Author: Medical Tourism Magazine
The Bay Area Reporter said Planet Hospital closed its surrogacy services in December 2013. Following the sudden halt to services, an estimated 30 sets of intended parents are out of money and scrambling to secure a place in the “mothering by proxy” process and move forward with planning their families, Catherine Moscarello, former director of client services for Planet Hospital’s services in Cancun, Mexico, told The Reporter.
Planet Hospital no longer lists surrogacy among the services on its website, but continues to cite assistance for patients seeking international medical tourism opportunities.
The Bay Area Reporter claims three former Planet Hospital clients filed an involuntary petition against the medical tourism company under Chapter 7, in U.S. Bankruptcy Court for the Central District of California, Feb. 18, 2014. The petitioners are asking for a combined $79,000 in refunds of fees for services that Planet Hospital has allegedly failed to perform.
Allegations of Failed Promises
Rupak “Rudy” Acharya, founder and chief executive officer of Planet Hospital, told The Bay Area Reporter that he removed surrogacy services from the company’s website in January, but hadn’t publicly announced the shutdown of offerings.
“Unfortunately, I made some very, very, very bad decisions, which resulted in a lot of people not getting their services at the moment, but I’ve been working diligently to fix that,” said Acharya.
The forced bankruptcy proceedings could remove control of the company from Acharya and his management team and liquidate the assets.
Moscarello allegedly has accused Acharya of stealing eggs from an unnamed single homosexual man through an unauthorized splitting of donor eggs among other clients; clinic and donor mishandling; falsifying medical documents; mismanaging company finances; and making false and fraudulent claims to clients.
Concerns about the booming cosmetic surgery business in the Dominican Republic were enough to precipitate a U.S. State Department warning last week related to several cases in which American citizens suffered serious complications or died following treatments in the Caribbean nation.
“The internet is flooded with advertisements from companies that lack the necessary experience, education and training in medical tourism,” she said. “It’s is extremely important for patients contemplating travel abroad to do their homework and research the hospitals, clinics, doctors and related medical tourism companies and facilitators that may promise the world, but may – in truth – not be qualified to. A little due diligence will go a long way toward achieving the desired cost-savings and quality care that motivates patients to seek medical tourism opportunities in the first place.”
Continuing Education Warranted
Stephano said the good news is that many professionals in the business are now available to convey their expertise by way of tailored medical tourism certification programs.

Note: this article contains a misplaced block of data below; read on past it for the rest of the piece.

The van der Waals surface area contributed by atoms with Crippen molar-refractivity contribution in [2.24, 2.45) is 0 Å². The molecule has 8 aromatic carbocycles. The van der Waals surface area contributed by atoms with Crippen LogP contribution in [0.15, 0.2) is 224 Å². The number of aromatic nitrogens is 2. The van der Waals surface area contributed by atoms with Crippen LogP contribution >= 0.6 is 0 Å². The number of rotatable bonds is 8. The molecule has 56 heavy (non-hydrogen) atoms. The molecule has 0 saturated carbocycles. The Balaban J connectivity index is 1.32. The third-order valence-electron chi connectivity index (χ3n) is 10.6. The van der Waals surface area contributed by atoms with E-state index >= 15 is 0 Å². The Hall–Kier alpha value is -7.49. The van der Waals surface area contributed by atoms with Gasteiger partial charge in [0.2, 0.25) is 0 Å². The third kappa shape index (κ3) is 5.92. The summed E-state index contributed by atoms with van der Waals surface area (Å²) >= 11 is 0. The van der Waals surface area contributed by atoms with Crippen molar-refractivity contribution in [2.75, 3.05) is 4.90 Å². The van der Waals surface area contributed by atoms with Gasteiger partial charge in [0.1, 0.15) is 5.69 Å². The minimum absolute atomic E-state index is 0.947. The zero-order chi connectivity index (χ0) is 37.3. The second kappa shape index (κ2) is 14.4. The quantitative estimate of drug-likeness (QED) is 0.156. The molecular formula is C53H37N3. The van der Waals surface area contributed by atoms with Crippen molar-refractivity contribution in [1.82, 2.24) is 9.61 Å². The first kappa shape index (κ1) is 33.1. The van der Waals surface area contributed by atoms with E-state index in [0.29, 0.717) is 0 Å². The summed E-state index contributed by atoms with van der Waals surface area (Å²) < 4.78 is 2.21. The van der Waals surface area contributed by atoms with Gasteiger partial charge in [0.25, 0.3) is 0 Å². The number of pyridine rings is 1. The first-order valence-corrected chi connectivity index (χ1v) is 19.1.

“Medical tourism has, without doubt, helped thousands of patients enjoy the benefits of sound and trusted procedures and treatments that, in many instances, they would not have otherwise been able to afford or had access to,” said Stephano. “But, the industry is not without fault. Successful outcomes cannot and should not detract from the pursuit of specialized training and continuing education.”
The Medical Tourism Association® offers health travel certification and informational webcasts to hospital administrators, healthcare providers, clinicians, insurance agents and brokers, medical tourism facilitators, travel and hospitality agents, and other related interests. Continuing Medical Education courses are also available at its annual event, the 7th World Medical Tourism & Global Healthcare Congress, Sept. 20-24, in Washington, D.C.
Stephano urged doctors and administrators at hospitals and specialty clinics seeking a greater understanding of patient markets to take part in an upcoming webcast, “Passport to International Patients – Training and Certification Programs for Hospitals,” Wednesday, April 9, 10 a.m. (EST).
“Unfortunately, very few healthcare providers possess a clear understanding of the international patient market or how to address the needs and expectations of international patients, insurance companies or facilitators — regardless of their country of origin,” she said. “To bridge the gap between high quality medical services and a positive international patient experience, the Medical Tourism Association® has developed a training and certification program for hospitals.”
Stephano said those who achieve Certified International Patient Specialist® (CIPS) and Certified Medical Tourism Professional® (CMTP) and Certified Medical Tourism Specialist® (CMTS) designations offered by the Medical Tourism Association® communicate a specialized expertise and commitment to industry best practices that employers, healthcare providers, insurers and industry counterparts recognize.
To qualify for Certified Medical Tourism Specialist® certification, an individual must maintain three years as a Certified Medical Tourism Professional® or have qualified three years of sufficient experience in the medical tourism industry. In order to maintain higher level designation, advance continuing education course are required.